MILFORD, N.H. - The foliage is long past its prime here, and so is the presidential campaign of 2000.
Just over nine months ago, New Hampshire was the nation's political capital, the scene of bitterly contested primaries in both parties. This was the place where Sen. John McCain, riding his Straight Talk Express bus, electrified the political world by defeating George W. Bush by 18 percentage points in the Republican primary.
This was also the place where Bill Bradley, the former senator from New Jersey, threw a scare into Vice President Al Gore in the Democratic primary before losing narrowly after committing a series of campaign blunders.
Today, there is a pervasive consensus that few potential voters care very much whether Gore or Bush wins the election tomorrow. The excitement of last winter has been supplanted by what seems to be a general malaise.
Kathleen Reaves, a woman of a certain age just out of the beauty parlor, voted in the primary and intends to vote tomorrow.
"The election has become such a bore," she confides. "I'm more interested in whether my husband likes my new color."
Then, tossing her freshly auburn hair, she adds, "I know that sounds awful, but I'm not the only one who feels like that."
Indeed, she is not. In the small shops around the Oval, Milford's version of a town square, there is some talk about how Gov. Jeanne Shaheen, a Democrat, is apparently fending off a challenge from former Sen. Gordon J. Humphrey, the hard-line conservative who is challenging her. But there is little talk about Gore and Bush.
"People don't care," says Susan Calegari of Northfield, a Democratic veteran who helped direct the Bradley campaign in the primary. "They really don't feel invested in this election. [The candidates are] talking about these small-bore issues, things that don't have any resonance."
`He's so bad'
Privately, other party veterans involved in the Shaheen and Gore campaigns agree, scoffing at what they consider the vice president's potentially disastrous flaws as a candidate.
"He's so bad," says one leading Democrat who worked for Gore in the primary. "The only thing saving him is the other guy."
This behind-the-hand muttering is something new for the Granite State. In most presidential election years here, the results of the primaries are put aside by this time, and the activists have united behind their own local candidates. This time, there are still visible scars.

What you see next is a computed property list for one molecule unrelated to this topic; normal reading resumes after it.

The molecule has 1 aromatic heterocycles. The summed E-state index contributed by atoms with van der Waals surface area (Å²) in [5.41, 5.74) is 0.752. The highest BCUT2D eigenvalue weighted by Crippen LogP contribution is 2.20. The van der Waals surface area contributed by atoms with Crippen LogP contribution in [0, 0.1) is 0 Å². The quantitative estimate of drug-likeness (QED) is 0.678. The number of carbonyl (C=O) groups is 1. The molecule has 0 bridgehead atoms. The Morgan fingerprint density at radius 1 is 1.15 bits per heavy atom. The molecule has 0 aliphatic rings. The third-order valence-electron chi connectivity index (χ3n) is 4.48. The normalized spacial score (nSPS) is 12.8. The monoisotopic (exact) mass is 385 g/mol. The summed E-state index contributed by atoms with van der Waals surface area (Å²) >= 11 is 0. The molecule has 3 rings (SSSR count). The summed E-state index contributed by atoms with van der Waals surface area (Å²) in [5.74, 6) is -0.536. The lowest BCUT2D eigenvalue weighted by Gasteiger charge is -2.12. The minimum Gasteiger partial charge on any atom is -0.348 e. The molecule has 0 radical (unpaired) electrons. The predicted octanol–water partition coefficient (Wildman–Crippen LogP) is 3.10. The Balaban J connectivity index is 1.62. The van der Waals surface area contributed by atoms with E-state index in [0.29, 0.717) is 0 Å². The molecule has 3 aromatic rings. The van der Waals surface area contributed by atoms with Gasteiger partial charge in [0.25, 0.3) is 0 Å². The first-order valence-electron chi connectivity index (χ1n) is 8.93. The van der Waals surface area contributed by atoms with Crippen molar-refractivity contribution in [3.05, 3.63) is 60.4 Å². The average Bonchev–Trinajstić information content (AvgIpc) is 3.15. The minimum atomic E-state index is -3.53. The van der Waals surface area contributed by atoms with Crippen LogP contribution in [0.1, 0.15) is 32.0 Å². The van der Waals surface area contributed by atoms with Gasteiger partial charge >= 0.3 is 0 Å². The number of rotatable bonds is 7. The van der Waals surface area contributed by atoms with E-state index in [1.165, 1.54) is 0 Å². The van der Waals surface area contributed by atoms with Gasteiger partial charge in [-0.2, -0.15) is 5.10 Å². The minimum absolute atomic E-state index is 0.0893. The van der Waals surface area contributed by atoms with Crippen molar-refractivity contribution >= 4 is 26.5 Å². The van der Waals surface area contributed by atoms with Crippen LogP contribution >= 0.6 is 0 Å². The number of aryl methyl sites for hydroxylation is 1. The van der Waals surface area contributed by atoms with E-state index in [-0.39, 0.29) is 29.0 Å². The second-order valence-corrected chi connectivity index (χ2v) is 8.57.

Calegari worked for Shaheen's campaign for a time and remains committed to her. But some liberal Democrats who supported Bradley against Gore have opted out of the presidential campaign this fall. A few of them supported a failed primary challenge to Shaheen, and a handful may be supporting a liberal independent candidate, Mary Brown, in the general election.
"The primary challenge robbed the Democrats of some enthusiasm," says Dayton Duncan, a longtime Democratic operative.
Bush has been unable to evoke any zeal, partly because of the attitude of independents who supported McCain so overwhelmingly when he defeated the Texas governor by 18 percentage points in the Feb. 1 primary.
"Gore's up a little because of the independents who didn't like Bush in the primary," says Dick Bennett of the American Research Group. His polls show, he says, that "in New Hampshire, they dislike Bush more."
But the vice president is not lighting any fires, either. "When you run the issues," Bennett says, "Gore's side wins. But when you attach Gore to it, they back away from it."
The wounds from the primary wars are most raw among the Republicans who opposed one another in the Bush-McCain contest.
"There's still some hangover from before," says Tom Rath, a Concord lawyer who has been a leading strategist for Republican candidates for a generation. "There's a little taste in people's mouths that hasn't been erased yet."
Rath is one of those hangover victims. Because he supported Bush in the primary, he was summarily replaced as a Republican National Committee member by the McCain forces who took control of the state party apparatus, at least temporarily, on the strength of their primary success.
The rebuff was obvious when they gave Rath's slot to a young McCain staff operative.
But what was most galling was the fact that former Sen. Warren B. Rudman, a leading McCain adviser, joined in kicking Rath out. Rudman and Rath had been friends and political allies through many elections.
The pertinent question is whether the leftover bitterness between the Bush and McCain forces has any effect on New Hampshire's four electoral votes, a prize of more potential consequence than in most presidential elections.
Jack Spanos, a Republican activist here, was one of the first to spot McCain's potential, way back in May 1999, when the Arizona senator was still a blip in the opinion polls. And he worked assiduously for McCain through the primary campaigns.